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Abstract

Abstract Carotenoids have been used for many years as an added pigment to enhance egg yolk color. One such carotenoid, astaxanthin, has a strong antioxidant activity and is produced by several microorganisms, including the bacterium Paracoccus marcusii, which has shown promise to be used as a feed additive. Therefore, this study investigated the use of P. marcusii as a possible source of pigmentation in layer hen feed to enhance egg yolk color. Paracoccus marcusii was fed to hens in a sucrose solution (10% m/v). The hens were fed daily and all eggs were collected for analysis. Dilutions of egg contents were plated onto selective media to detect the presence of known food pathogens (E. coli, Listeria, and Salmonella). In the feeding trial, there was no negative effect on hen body weight, egg production, or overall egg quality. There was a significant increase (P < 0.05) in yolk color as well as an increase in whole egg and yolk weight. There were also no known food pathogens detected in any of the egg samples. This study has shown promising results in using this bacterium as an effective feed additive for laying hens. INTRODUCTION The chicken (Gallus gallus domesticus) is a domesticated subspecies of the red junglefowl (Gallus gallus). Chickens have become one of the most common domesticated animals and are mainly kept as a source of food for meat and eggs. In 2015, the South African layer flock size was 24.9 million hens and has since increased to 25.05 million hens in 2016 (South African Poultry Association, 2016). Chicken eggs remain one of the largest animal product sectors in the South African agriculture after beef, chicken meat, and milk with a gross turnover of R9.83 billion ($760 million) in 2015 (Department of Agriculture, Forestry and Fisheries (DAFF), South Africa, 2016). For many years carotenoids have been used to manipulate the color of egg yolk to obtain a desired color (Adams, 1985). Poultry can easily absorb carotenoids from their diet (Hudon, 1994). After the hen has ingested the feed, the carotenoids are released by enzymes and absorbed in the small intestines. The free carotenoids are then emulsified to form oil droplets (or portomicrons) and delivered to the liver. These molecules are incorporated into very low density lipoproteins (VLDL) and delivered to the yolk (Surai et al., 2001; Bortolotti et al., 2003). Astaxanthin produced by microorganisms have been commercialized and applied in the pigmentation of cosmetics, beverages, dairy products, and meats (Del Campo et al., 2000; Guerin et al., 2003; Liang et al., 2004; Pulz and Gross, 2004; Chandi and Gill, 2011). There is an increase in demand for naturally derived astaxanthin from microorganisms instead of synthetic astaxanthin, since natural astaxanthin has a higher antioxidant activity when compared to synthetic astaxanthin (Capelli et al., 2013). The yeast, Xanthophyllomyces dendrorhous, and microalga, Haematococcus pluvialis, are currently used for the large-scale cultivation for astaxanthin production. Many studies have used these microorganisms in developing biotechnological processes to produce astaxanthin in large quantities (Lorenz and Cysewski, 2000; Dufosse et al., 2005; Schmidt et al., 2011; Mata-Gómez et al., 2014). In previous studies, whole yeast and microalga cells have been used as a pigmentation source in the diet of trout (Choubert and Heinrich, 1993; Storebakken et al., 2004), salmon (Lorenz and Cysewski, 2000) and laying hens (Johnson et al., 2003). However, yeast and microalga have thicker cell walls compared to bacteria. Therefore, a significant increase in pigmentation was only observed after the partial homogenization, enzymatic digestion or cracking of the cells to increase the release of the available pigments in the digestive tract (Choubert and Heinrich, 1993; Lorenz and Cysewski, 2000; Johnson et al., 2003; Storebakken et al., 2004). However, there was no need to enzymatically digest or homogenize the bacterium, Paracoccus marcusii, when fed to rainbow trout (Oncorhynchus mykiss) for pigmentation effect (De Bruyn, 2013). The results obtained by De Bruyn (2013) showed the promising application of using the whole P. marcusii cell as a pigmentation source, instead of the yeast or microalga. The aim of this study was, therefore, to determine if whole P. marcusii cells can be used as a possible pigmentation source to enhance egg yolk color and possibly improve egg quality without the need to extract the pigment from the bacterial cell. MATERIALS AND METHODS Experimental Layout, Hens and Feed All feeding trials took place at the poultry unit of Mariendahl Experimental Farm, University of Stellenbosch. The facility consisted of a hen house equipped with a 2-tier A-shape battery system. Each row contained 12 individual cages with sliding doors, slightly slanted floors which allowed the eggs to roll out of the cage for easy collection and a feeding tray in front of the cage. All hens had free access to feed and water was provided ad libitum by 2 nipple-type drinkers per cage. Layer hens (Lohmann Brown) were purchased from Quantum Foods, South Africa. Animal experiments were performed based on the Care and Use of Animals for Scientific Purposes of the University of Stellenbosch [SU-ACUM14–0034 (Pilot study) and SU-ACUD15–00088 (Experimental trial)]. Pilot Study A total of 50 hens of 36 wk of age were selected. Ten hens were randomly assigned into a feeding group and caged individually. The hens were allowed to adjust to their new surroundings for 4 d before starting with the experimental diets. After 5 wk of the experimental treatments, the hens were fed a basal diet for 2 wk to determine if the change in pigmentation was because of the bacterium. The basal feed consisted of commercially available layer hen feed (Agrimark, Stellenbosch, South Africa). Experimental Trial A total of 100 hens of 16 wk of age were selected. Twenty hens were randomly assigned into a group and caged individually. For the first 4 wk, all hens were fed pre-lay feed containing white corn before starting with the experimental diets for 8 wk on peaking feed containing either yellow corn or white corn (Table 1). Table 1. Basal feed composition for the experimental trial. Ingredient  Prelay1  Peaking2    %  %  Corn (White or yellow)3  65,806  63,338  Soybean Full Fat  7,088  9,479  Soybean 46  18,790  18,790  DL Methionine  0,109  0,203  L-Threonine  -  0,001  Vitamin and Mineral Premix  0,150  0,150  Limestone  5,975  5,961  Salt (NaCl)  0,262  0,263  Monocalcium Phosphate  1,596  1,593  Sodium bicarbonate  0,225  0,222  Ingredient  Prelay1  Peaking2    %  %  Corn (White or yellow)3  65,806  63,338  Soybean Full Fat  7,088  9,479  Soybean 46  18,790  18,790  DL Methionine  0,109  0,203  L-Threonine  -  0,001  Vitamin and Mineral Premix  0,150  0,150  Limestone  5,975  5,961  Salt (NaCl)  0,262  0,263  Monocalcium Phosphate  1,596  1,593  Sodium bicarbonate  0,225  0,222  1Hens were fed prelay feed containing white corn for the first 4 wk. 2Hens were fed peaking feed containing either white corn or yellow corn for 8 wk, after the prelay feed. 3Only hens in the white control and treatment diet groups were fed feed containing white corn. Only hens in the yellow control diet groups were fed feed containing yellow corn. View Large Experimental Treatments All dosages given every day at each trial is indicated in Table 2. Dosages were given by hand every day in liquid form to ensure that the hens were fed equal amounts of the control or the bacterium. Table 2. Diet groups for all feeding trials and their dosages. Feeding Trial  Diet group name  Dosage  Pilot study  Control  None    Sucrose  1 mL sucrose (10% m/v)    PM-Freezedried  5 mL freeze-dried cells1    PM-1  1 mL live cells2    PM-5  5 mL live cells2  Experimental trial  Yellow Control  None    Yellow Sucrose Control  1 mL sucrose (10% m/v)    White Control  None    White Sucrose Control  1 mL sucrose (10% m/v)    PM-Feed  50 mL live cells2  Feeding Trial  Diet group name  Dosage  Pilot study  Control  None    Sucrose  1 mL sucrose (10% m/v)    PM-Freezedried  5 mL freeze-dried cells1    PM-1  1 mL live cells2    PM-5  5 mL live cells2  Experimental trial  Yellow Control  None    Yellow Sucrose Control  1 mL sucrose (10% m/v)    White Control  None    White Sucrose Control  1 mL sucrose (10% m/v)    PM-Feed  50 mL live cells2  1Cells were lyophilized in sucrose (10% m/v) and resuspended in sterile dH2O before feeding. 2All bacterial dosages contained 2.8 × 109 CFU/mL of Paracoccus marcusii. View Large Pilot Study Five different diets were prepared and randomly assigned to each group of 10 hens. Treatment 1 and 2 served as negative controls which consisted of a basal feed with no additives (Control) and 1 mL sucrose solution (10% m/v) (Sucrose Control). Treatments 3–5 consisted of a basal feed and a dosage of Paracoccus marcusii, either freeze-dried (PM-Freeze-dried) and resuspended in sterile dH2O, or live cells (PM-1 and PM-5), which were dripped onto the feed. Experimental Trial To effectively determine the pigmentation effect of the bacterium to enhance egg yolk color, all experimental diet groups were fed a diet containing white corn, except for the positive control diet groups which were fed a diet containing yellow corn. Five different diets were prepared and randomly assigned to each group of 20 hens. Treatments 1–4 served as the control groups (Yellow Control, Yellow Sucrose Control, White Control and White Sucrose Control). For treatment 5 (PM-Feed), a sucrose solution containing the bacterium, P. marcusii, was dripped onto the feed. Preparation of Paracoccus marcusii In preparation for the feeding trials, P. marcusii was cultured in 2 L Schott bottles containing 1 L of specialised medium (10 g/L bacteriological peptone (Oxoid, Hampshire, United Kingdom), 5 g/L yeast extract (Biolab, Modderfontein, South Africa), 3% NaCl and pH 7–8). Schott bottles were incubated at 26°C for 7 d. The cells were harvested through centrifugation at 10,000 rpm for 10 min and washed once with sterile dH2O. New cells were cultured each wk to ensure viability of cells. Pilot Study Cells were resuspended in equal volumes of sucrose (10% m/v). Aliquots of cells were transferred into separate flasks representing the different diet groups (PM-1 and PM-5). For freeze-drying, 50 mL of cells resuspended in sucrose (10% m/v) were frozen overnight in 250 mL Erlenmeyer flasks at –80°C. The VirTis benchtop K (model: 6KBTEL-85, SP Scientific, Gardiner, NY) was used to freeze-dry the cells until completely dry. Experimental Trial Cells were daily harvested from 1 L of growth medium and resuspended in 20 mL of sucrose (10% m/v) to obtain a high concentration dosage of P. marcusii. Cell concentration fed to each hen was 2.8 × 109 colony forming unit (CFU) per mL. Quantitative Data Measurements Hen Weight and Egg Production The initial and final mean weight was measured for all diet groups in all feeding trials. The egg production rate of each group was calculated using the total number of eggs laid over the duration of the trial:   \begin{eqnarray} &&{ Laying\ rate\ \left( \% \right)}\nonumber\\ && = \left( {\frac{{Total\ number\ of\ eggs\ laid}}{{Number\ of\ hens\, \times Number\ of\ days}}} \right)\ \times \ 100\nonumber\\ \end{eqnarray} (1) Egg Quality Analysis Eggs were collected every d following the 4-d acclimation period. Daily measurements included the following: whole egg weight, shell thickness, shell weight, yolk weight, yolk height, yolk color, and thick albumen height. The Haugh Unit (HU) was calculated using the formula:   \begin{equation}HU = {\rm{\ }}100\log \left( {{\rm{h}} - 1.7{w^{0.37}} + 7.6} \right)\end{equation} (2)where h is the height of the albumen and w is the whole egg weight (Haugh, 1937). The shell thickness was measured using an electronic digital caliper. The height of the albumen and yolk was measured by using a Haugh meter. For measuring the color of the yolk, the yolk was first separated from the albumen and placed into a plastic petri dish (90 mm × 15 mm). The color was then measured using a yolk color fan (YolkFanTM, DSM, Heerlen, Netherlands). The yolk color fan has a blade range between 1 and 15, where 1 is the palest and 15 the darkest. All measurements were taken by placing the petri dish with the yolk on a white background and holding the blades above the yolk. The corresponding blade number was then allocated to each individual yolk. Detection of Bacteria in the Egg Content Eggs were randomly selected during the trials from all diet groups and tested for the presence of potential food pathogens (Salmonella, Listeria, and E. coli) (Gast, 1992), as well as P. marcusii, in the egg content. The surface of the egg was sterilized by rolling the whole egg in 70% ethanol. The internal egg content was separated from the shell and homogenized in a plastic petri dish (90 mm × 15 mm) and a dilution series of 10−1–10−5 was prepared in sterile saline solution (0.9% NaCl). The dilutions were plated in triplicate onto PALCAM-Listeria-selective agar (3 g/L yeast extract, 23 g/L peptone, 5 g/L NaCl, 1 g/L starch, 10 g/L mannitol, 0.8 g/L aesculin, 0.5 g/L glucose, 0.5 g/L ammonium iron(III) citrate, 0.08 g/L phenol-rot, 15 g/L lithiumchloride and 13 g/L agar) (Merck, Darmstadt, Germany), SS agar (10 g/L lactose, 10 g/L peptone, 10 g/L NaCl, 8.5 g/L ox bile dried, 1 g/L ammonium iron(III) citrate, 8.5 g/L sodium thiosulfate, 0.025 g/L neutral red, 0.0003 g/L brilliant green and 12 g/L agar) (Merck, Darmstadt, Germany), LEVINE-EMB-agar (10 g/L lactose, 10 g/L peptone, 0.4 g/L eosin yellow, 0.065 g/L methylene blue, 2 g/L di-potassium hydrogen phosphate and 13.5 g/L agar) (Merck, Darmstadt, Germany) and nutrient agar (2 g/L yeast extract, 5 g/L peptone, 1 g/L meat extract, 8 g/L NaCl and 15 g/L agar) (Biolab, Modderfontein, South Africa). The Listeria, EMB, and SS agar plates were incubated for 2–3 d at 37°C and the nutrient agar plates were incubated for 4 to 5 d at 26°C. Statistical Analysis Statistical analysis was performed using Statistica (version 13.0, Statsoft Inc., Palo Alto, CA). One-way analysis of variance (ANOVA) was used for mean comparisons and Tukey's honest significant difference (HSD) was calculated where P < 0.05. RESULTS Hen Weight Pilot Study The average body weight at the start of the trial was 1.77 ± 0.02 kg between all diet groups. There was no significant increase (P > 0.05) between all diet groups at the end of the trial (Table 3). Table 3. Mean body weight at the start and end of the pilot study. Diet groups1  Weight before (kg)  Weight after (kg)  Control  1.70 ± 0.02  1.76 ± 0.02  Sucrose Control  1.74 ± 0.02  1.77 ± 0.02  PM-Freezedried  1.81 ± 0.02  1.80 ± 0.03  PM-1  1.79 ± 0.02  1.87 ± 0.02  PM-5  1.82 ± 0.03  1.82 ± 0.03  P value  0.44  0.60  Diet groups1  Weight before (kg)  Weight after (kg)  Control  1.70 ± 0.02  1.76 ± 0.02  Sucrose Control  1.74 ± 0.02  1.77 ± 0.02  PM-Freezedried  1.81 ± 0.02  1.80 ± 0.03  PM-1  1.79 ± 0.02  1.87 ± 0.02  PM-5  1.82 ± 0.03  1.82 ± 0.03  P value  0.44  0.60  Data are means ± SEM for 10 replicates per diet group. 1Diet groups are: Control, no dosage of bacteria; Sucrose, 1 mL dosage of sucrose (10% m/v); PM-Freezedried, 5 mL dosage of freeze-dried bacteria resuspended in sterile dH2O; PM-1, 1 mL dosage of bacteria; PM-5, 5 mL dosage of bacteria. View Large Experimental Trial Based on the results of the pilot study, the experimental trial was started with younger hens. Treatments were applied to hens fed on the white corn to minimize the pigmentation effect of the yellow corn. At the start of the experimental trial, the mean body weight was 1.45 ± 0.01 kg between the different diet groups. There was no significant difference (P > 0.05) in hen body weight at the start of the trial. The increase in body weight of the hens were consistent at the end of the trial with a significant difference (P < 0.05) only observed between the different corn groups (white or yellow corn). The yellow corn groups had an end mean weight of 1.97 kg compared to the white corn groups with 1.79 kg (Figure 1). Figure 1. View largeDownload slide Mean body weight of the hens at the start (black) and the end (white) of the experimental trial. Data are expressed as the mean ± SEM for 20 replicates per diet group. Diet groups are: Yellow Control, no dosage of bacteria; Yellow Sucrose Control, 1 mL dosage of sucrose (10% m/v); White Control, no dosage of bacteria; White Sucrose Control, 1 mL dosage of sucrose (10% m/v); PM-Feed, 50 mL dosage of bacteria. a-bLetters above bars indicates a significant difference at a confidence level of 95%, where P < 0.05. Figure 1. View largeDownload slide Mean body weight of the hens at the start (black) and the end (white) of the experimental trial. Data are expressed as the mean ± SEM for 20 replicates per diet group. Diet groups are: Yellow Control, no dosage of bacteria; Yellow Sucrose Control, 1 mL dosage of sucrose (10% m/v); White Control, no dosage of bacteria; White Sucrose Control, 1 mL dosage of sucrose (10% m/v); PM-Feed, 50 mL dosage of bacteria. a-bLetters above bars indicates a significant difference at a confidence level of 95%, where P < 0.05. Egg Production Pilot Study There was a significant difference (P < 0.05) detected in the hen egg production between the Sucrose Control, PM-Freezedried, PM-1 and PM-5 groups compared to the Control group. The Control group had the lowest egg production of 89.35%, followed by PM-Freezedried and PM-5 with 94.52%, Sucrose Control with 96.09% and PM-1 with 96.45% (Figure 2A). Figure 2. View largeDownload slide Mean egg production for (A) pilot study and (B) experimental trial. Data are expressed as the mean ± SEM for (A) 10 and (B) 20 replicates per diet group. Diet groups are (A): Control, no dosage of bacteria; Sucrose, 1 mL dosage of sucrose (10% m/v); PM-Freezedried, 5 mL dosage of freeze-dried bacteria resuspended in sterile dH2O; PM-1, 1 mL dosage of bacteria; PM-5, 5 mL dosage of bacteria; (B) Yellow Control, no dosage of bacteria; Yellow Sucrose Control, 1 mL dosage of sucrose (10% m/v); White Control, no dosage of bacteria; White Sucrose Control, 1 mL dosage of sucrose (10% m/v); PM-Feed, 50 mL dosage of bacteria. a-cLetters above bars indicates a significant difference at a confidence level of 95%, where P < 0.05. Figure 2. View largeDownload slide Mean egg production for (A) pilot study and (B) experimental trial. Data are expressed as the mean ± SEM for (A) 10 and (B) 20 replicates per diet group. Diet groups are (A): Control, no dosage of bacteria; Sucrose, 1 mL dosage of sucrose (10% m/v); PM-Freezedried, 5 mL dosage of freeze-dried bacteria resuspended in sterile dH2O; PM-1, 1 mL dosage of bacteria; PM-5, 5 mL dosage of bacteria; (B) Yellow Control, no dosage of bacteria; Yellow Sucrose Control, 1 mL dosage of sucrose (10% m/v); White Control, no dosage of bacteria; White Sucrose Control, 1 mL dosage of sucrose (10% m/v); PM-Feed, 50 mL dosage of bacteria. a-cLetters above bars indicates a significant difference at a confidence level of 95%, where P < 0.05. Experimental Trial A significant difference (P < 0.05) was detected between the Yellow Control, Yellow Sucrose Control, White Sucrose Control and PM-Feed compared to the White Control. The White Control group had the lowest egg production of 85.06%, followed by PM-Feed with 92.38%, White Sucrose Control with 92.59%, Yellow Control with 95.21% and Yellow Sucrose Control with 96.40% (Figure 2B). Egg Quality Pilot Study There was a significant difference (P < 0.05) detected for all egg quality parameters measured (Table 4). PM-Freezedried and PM-1 had heavier egg weights (58.85 g and 58.65 g, respectively) compared to the control groups (Control and Sucrose Control) and PM-5 (57.23 g, 57.91 g and 56.72 g, respectively). PM-Freeze-dried (15.10 g), PM-1 (15.41 g) and PM-5 (15.02 g) had heavier yolk weights compared to the Control (14.70 g) and Sucrose Control (14.86). Table 4. Egg quality parameters of all feeding trials. Trial  Diet Groups1  Egg size (mm)  Egg Weight (g)  Yolk Height (mm)  Yolk Weight (g)  Yolk Color  Albumen Height (mm)  Haugh Unit  Pilot study  Control  54.65 ± 0.14b,c  57.23 ± 0.27b,c  17.8 ± 0.07a,b  14.70 ± 0.09c  7.0 ± 0.04b  6.6 ± 0.11a,b  83.53 ± 1.12a,b    Sucrose Control  55.29 ± 0.13a  57.91 ± 0.24a,b  17.6 ± 0.06b  14.86 ± 0.08b,c  6.6 ± 0.06c  6.2 ± 0.12b,c  80.79 ± 1.03a,b    PM-Freezedried  55.37 ± 0.11a  58.85 ± 0.35a  17.9 ± 0.07a  15.10 ± 0.10a,b  7.0 ± 0.09b  6.8 ± 0.08a  84.25 ± 0.65a    PM-1  54.91 ± 0.14a,b  58.65 ± 0.24a  17.9 ± 0.08a  15.41 ± 0.09a  7.3 ± 0.05a  6.5 ± 0.11a–c  82.38 ± 0.88a,b    PM-5  54.17 ± 0.14c  56.72 ± 0.34c  17.6 ± 0.07b  15.02 ± 0.10b,c  7.5 ± 0.06a  6.1 ± 0.10c  80.78 ± 0.79b  Experimental trial  Yellow Control  55.03 ± 0.14a  57.96 ± 0.36a  19.0 ± 0.08a  13.95 ± 0.11a  6.2 ± 0.06a  8.7 ± 0.08  93.65 ± 0.38    Yellow Sucrose Control  54.56 ± 0.14a,b  56.93 ± 0.35a,b  18.8 ± 0.06a,b  13.75 ± 0.10a,b  6.1 ± 0.06a  8.7 ± 0.08  93.63 ± 0.39    White Control  54.12 ± 0.16b  54.38 ± 0.44c  18.3 ± 0.07d  13.07 ± 0.14c  1.0 ± 0.0c  8.8 ± 0.09  94.63 ± 0.47    White Sucrose Control  54.56 ± 0.17a,b  54.06 ± 0.39c  18.4 ± 0.06c,d  13.39 ± 0.09b,c  1.0 ± 0.0c  8.9 ± 0.09  95.22 ± 0.46    PM-Feed  54.85 ± 0.18a  55.54 ± 0.37b,c  18.6 ± 0.06b,c  13.67 ± 0.09a,b  3.7 ± 0.07b  8.8 ± 0.10  94.61 ± 0.51  Trial  Diet Groups1  Egg size (mm)  Egg Weight (g)  Yolk Height (mm)  Yolk Weight (g)  Yolk Color  Albumen Height (mm)  Haugh Unit  Pilot study  Control  54.65 ± 0.14b,c  57.23 ± 0.27b,c  17.8 ± 0.07a,b  14.70 ± 0.09c  7.0 ± 0.04b  6.6 ± 0.11a,b  83.53 ± 1.12a,b    Sucrose Control  55.29 ± 0.13a  57.91 ± 0.24a,b  17.6 ± 0.06b  14.86 ± 0.08b,c  6.6 ± 0.06c  6.2 ± 0.12b,c  80.79 ± 1.03a,b    PM-Freezedried  55.37 ± 0.11a  58.85 ± 0.35a  17.9 ± 0.07a  15.10 ± 0.10a,b  7.0 ± 0.09b  6.8 ± 0.08a  84.25 ± 0.65a    PM-1  54.91 ± 0.14a,b  58.65 ± 0.24a  17.9 ± 0.08a  15.41 ± 0.09a  7.3 ± 0.05a  6.5 ± 0.11a–c  82.38 ± 0.88a,b    PM-5  54.17 ± 0.14c  56.72 ± 0.34c  17.6 ± 0.07b  15.02 ± 0.10b,c  7.5 ± 0.06a  6.1 ± 0.10c  80.78 ± 0.79b  Experimental trial  Yellow Control  55.03 ± 0.14a  57.96 ± 0.36a  19.0 ± 0.08a  13.95 ± 0.11a  6.2 ± 0.06a  8.7 ± 0.08  93.65 ± 0.38    Yellow Sucrose Control  54.56 ± 0.14a,b  56.93 ± 0.35a,b  18.8 ± 0.06a,b  13.75 ± 0.10a,b  6.1 ± 0.06a  8.7 ± 0.08  93.63 ± 0.39    White Control  54.12 ± 0.16b  54.38 ± 0.44c  18.3 ± 0.07d  13.07 ± 0.14c  1.0 ± 0.0c  8.8 ± 0.09  94.63 ± 0.47    White Sucrose Control  54.56 ± 0.17a,b  54.06 ± 0.39c  18.4 ± 0.06c,d  13.39 ± 0.09b,c  1.0 ± 0.0c  8.9 ± 0.09  95.22 ± 0.46    PM-Feed  54.85 ± 0.18a  55.54 ± 0.37b,c  18.6 ± 0.06b,c  13.67 ± 0.09a,b  3.7 ± 0.07b  8.8 ± 0.10  94.61 ± 0.51  Data are means ± SEM for 10 and 20 replicates in the pilot study and the experimental trial, respectively. 1Diet groups are: Control, no dosage of bacteria; Sucrose, 1 mL dosage of sucrose (10% m/v); PM-Freezedried, 5 mL dosage of freeze-dried bacteria resuspended in sterile dH2O; PM-1, 1 mL dosage of bacteria; PM-5, 5 mL dosage of bacteria; Yellow Control, no dosage of bacteria; Yellow Sucrose Control, 1 mL dosage of sucrose (10% m/v); White Control, no dosage of bacteria; White Sucrose Control, 1 mL dosage of sucrose (10% m/v); PM-Feed, 50 mL dosage of bacteria. a–dLetters in the same column indicates a significant difference at a confidence level of 95%, where P < 0.05. View Large There was a significant increase (P < 0.05) in yolk color for all bacterial treatments compared to the controls, where PM-5 had the highest yolk color average of 7.5 ± 0.06 (Table 4). The yolk color increased significantly after wk 4 for PM-5 and PM-Freezedried from 7.5 and 7.0, to 8.1 and 7.8, respectively, in wk 5 (Figure 3A). There was a slight increase in yolk color for the control groups, but did not exceed the experimental treatments and seemed to stabilize after 4 wk. After completion of the experimental treatments the color of the yolk decreased for all diet groups. Figure 3. View largeDownload slide Yolk color change over (A) a 7-wk period in the pilot study and (B) an 8-wk period in the experimental trial. Data are expressed as the mean ± SEM for (A) 10 and (B) 20 replicates per diet group per wk. Diet groups are (A): Control, no dosage of bacteria; Sucrose, 1 mL dosage of sucrose (10% m/v); PM-Freezedried, 5 mL dosage of freeze-dried bacteria resuspended in sterile dH2O; PM-1, 1 mL dosage of bacteria; PM-5, 5 mL dosage of bacteria; (B): Yellow Control, no dosage of bacteria; Yellow Sucrose Control, 1 mL dosage of sucrose (10% m/v); White Control, no dosage of bacteria; White Sucrose Control, 1 mL dosage of sucrose (10% m/v); PM-Feed, 50 mL dosage of bacteria. Figure 3. View largeDownload slide Yolk color change over (A) a 7-wk period in the pilot study and (B) an 8-wk period in the experimental trial. Data are expressed as the mean ± SEM for (A) 10 and (B) 20 replicates per diet group per wk. Diet groups are (A): Control, no dosage of bacteria; Sucrose, 1 mL dosage of sucrose (10% m/v); PM-Freezedried, 5 mL dosage of freeze-dried bacteria resuspended in sterile dH2O; PM-1, 1 mL dosage of bacteria; PM-5, 5 mL dosage of bacteria; (B): Yellow Control, no dosage of bacteria; Yellow Sucrose Control, 1 mL dosage of sucrose (10% m/v); White Control, no dosage of bacteria; White Sucrose Control, 1 mL dosage of sucrose (10% m/v); PM-Feed, 50 mL dosage of bacteria. Experimental Trial There was no significant difference (P > 0.05) detected in albumen height and HU (Table 4). The yellow corn controls had heavier egg weights (57. 96 g and 56.93 g) compared to the white corn controls (54.38 g and 54.06 g). However, the PM-Feed had a significantly (P < 0.05) heavier egg weight (55.54 g) compared to the white controls. There was also a significant difference (P < 0.05) in yolk weight between the PM-Feed (13.67 g) compared to the White Control (13.07 g) and White Sucrose Control (13.39 g). PM-Feed and Yellow Sucrose Control had similar yolk weights (13.67 g and 13.75 g, respectively), but the Yellow Control had a significantly heavier yolk weight of 13.95 g. In terms of yolk color, there was a significant difference (P < 0.05) between the yellow corn diet groups compared to the white corn diet groups. A significant difference was also observed between the PM-Feed (3.69) compared to the White Control (1.00) and White Sucrose Control (1.00) (Table 4). Three wk after starting with the experimental treatments the yolk color for the yellow control groups stabilized (Figure 3B). The yolk color for PM-Feed increased significantly after 4 wk to 2.58 and stabilized after 7 wk at 3.78. Detection of Bacteria in the Egg Content None of the potential food pathogens (E. coli, Listeria, and Salmonella) were detected in any of the egg contents plated out. There were also no bacterial colonies typical of Paracoccus marcusii on any of the nutrient agar plates. All the plates were clear at the lowest dilution of 10−1. DISCUSSION The increase in demand for the use of feed additives and colorants in poultry farming to enhance egg yolk color has prompted the application of using a carotenoid producing bacterium. For most consumers, the color of food indicates the quality and freshness of the product (Clydesdale, 1993). Carotenoids have long been used as feed additives to generate good quality food products that meet the demands of the consumer and also hold a health benefit for the animal (Breithaupt, 2007). Plants, algae, fungi and bacteria produce carotenoids, but only a few are of industrial importance (Ambati et al., 2014). Some microorganisms can be used to produce carotenoids economically. One such microorganism, Paracoccus marcusii, produces astaxanthin naturally (Harker et al., 1998). In a previous study, De Bruyn (2013) has shown that P. marcusii can be used as an additive for fish to enhance skin pigmentation. This same principle can be applied in poultry feed to enhance egg yolk color. Hens are not able to synthesize carotenoids and need to consume pigments through their feed (Surai et al., 2001; Bortolotti et al., 2003). In this study we aimed to evaluate the potential whole cell application of P. marcusii to be used as a feed additive for laying hens to enhance egg yolk color. This study has shown that P. marcusii has the potential to be used in the poultry industry as a feed additive. In all of the feeding trials, there were no negative effect on the weight of the hen, the egg production or the overall quality of the egg observed. In some cases, the experimental groups performed better than the control groups, i.e., egg production, egg weight, yolk weight, and color. There seems to be a significant increase in egg production between all the experimental diets compared to their control. In the experimental trial, the white control diets had a significantly lower (P < 0.05) egg production than the yellow control diets and the experimental diet. It is suspected that the white corn used in this study might not have provided enough energy to the hen to produce eggs on a daily basis. Some studies have indicated that a difference in protein, sugar, and starch content between corn varieties can directly influence the layer hens’ performance (Moore, 2007). White and yellow corn are believed to be similar in nutritional composition. However, composition can be affected by corn hybrid type, geographical growing site, harvesting maturity, plant density, and soil nitrogen fertilization (Zeidan et al., 2006; Moore, 2007; Idikut et al., 2009; Raymond et al., 2009). The added bacterium or sucrose might have provided additional energy and, therefore, they performed significantly better than the white control diets. Even in the pilot study where all hens were fed a commercially available feed containing yellow corn, all the experimental diets performed significantly better than the control. These findings are in contrast to a previous study. Walker et al. (2012) fed various concentrations of alga biomass to laying hens to determine the effect on the quality of the egg and yolk color change. They found that the added alga biomass had no effect on the egg production of the hen and all diet groups had a mean egg production above 90% (Walker et al., 2012). There is a definite increase in yolk weight and whole egg weight in all feeding trials where the experimental diet had heavier eggs compared to the control groups. There seems to be no correlation between egg weight and yolk weight. Some diet groups had a lighter egg weight compared to the controls, but had a heavier yolk weight. This can indicate that even if the whole egg is not heavier, the yolk weight increased with dosage of P. marcusii. However, these findings are in contrast to previously reported studies. Some studies have shown that by adding probiotics, antibiotics or bacterial enzymes, such as xylanase, to the feed of hens had no effect on any of the quality parameters, including whole egg and yolk weight (Yörük and Bolat, 2003; Yörük et al., 2004; Mahdavi et al., 2005; Yang et al., 2006). The HU values were not significantly different between the diet groups in the experimental trials. These results are in agreement with previous studies. The supplementation of vitamins C and E (astaxanthin precursors) or alga biomass had no undesirable effect on the HU of different experimental treatments (Franchini et al., 2002; Walker et al., 2012). After the pilot trial, it was clear that a diet free of all pigments was needed to effectively evaluate the pigmentation effect of P. marcusii. In the experimental trial, there was a significant increase in yolk color compared to the white control. A higher dosage of P. marcusii resulted in a higher yolk color change. The intestinal cells of the hen easily absorb natural sources of carotenoids. These pigments are transported to the yolk once it is released from the feed content (Surai et al., 2001; Bortolotti et al., 2003). Different carotenoids have different deposition rates in eggs because of the bioavailability of esterified or free forms of carotenoids (Bowen et al., 2002). To be able to compete with a yellow corn diet a higher dosage of P. marcusii is needed. However, this was not possible in this study because of culturing limitations. The egg quality results indicate that whole P. marcusii cells can be used as a pigmentation source without the need for downstream processing to break the cells. However, higher cell concentrations are still needed to increase yolk color. Some well-known food pathogens associated with chicken egg products are E. coli, Listeria and Salmonella (Gast, 1992). It was, therefore, necessary to determine if these organisms are present in the egg contents. None of the dilution plates had any growth on them. It is possible that the microorganisms were not viable anymore or the colony forming units were too low to detect. However, we did not expect to find any of the pathogens or P. marcusii in the egg content, as previous studies have shown that the internal egg only gets contaminated when it comes into contact with the outer shell where trace amounts of the pathogens might be present and if the pathogens are present in the immediate environment of the hen (De Reu et al., 2005; Mallet et al., 2006; Jones et al., 2011). None of the hens in all the trials were sick and the way the cages are designed prevents the egg from coming into contact with fecal matter on the floor of the house that might contain these pathogens (De Reu et al., 2005; Mallet et al., 2006; Svobodová and Tůmová, 2014). The surroundings of the hen must be kept clean to prevent the potential contamination of food pathogens. The findings in this study demonstrate the potential use of Paracoccus marcusii as a feed additive to enhance yolk color. Paracoccus marcusii significantly increased the yolk color in the experimental trial compared to the white corn diet groups and there is also an increase in whole egg and yolk weight. There was no negative effect on the overall egg quality. Paracoccus marcusii can, therefore, be used as a feed additive to enhance yolk color in laying hens. It is important for future studies to determine the optimum dosage needed and the type of association between the bacterium and the hen. ACKNOWLEDGEMENTS The authors would like to thank Mariendahl Experimental Farm, University of Stellenbosch, for the use of their hen house and the help from the staff. This study was financially supported by the National Research Foundation (NRF), South Africa. REFERENCES Adams C. A. 1985. 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Poultry ScienceOxford University Press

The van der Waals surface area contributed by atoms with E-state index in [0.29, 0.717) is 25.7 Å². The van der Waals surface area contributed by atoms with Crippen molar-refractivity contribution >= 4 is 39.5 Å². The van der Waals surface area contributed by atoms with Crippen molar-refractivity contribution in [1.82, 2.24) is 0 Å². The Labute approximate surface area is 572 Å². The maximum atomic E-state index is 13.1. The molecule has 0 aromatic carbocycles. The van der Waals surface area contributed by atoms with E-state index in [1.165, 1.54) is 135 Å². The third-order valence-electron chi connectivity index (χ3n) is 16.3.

Published: Mar 1, 2018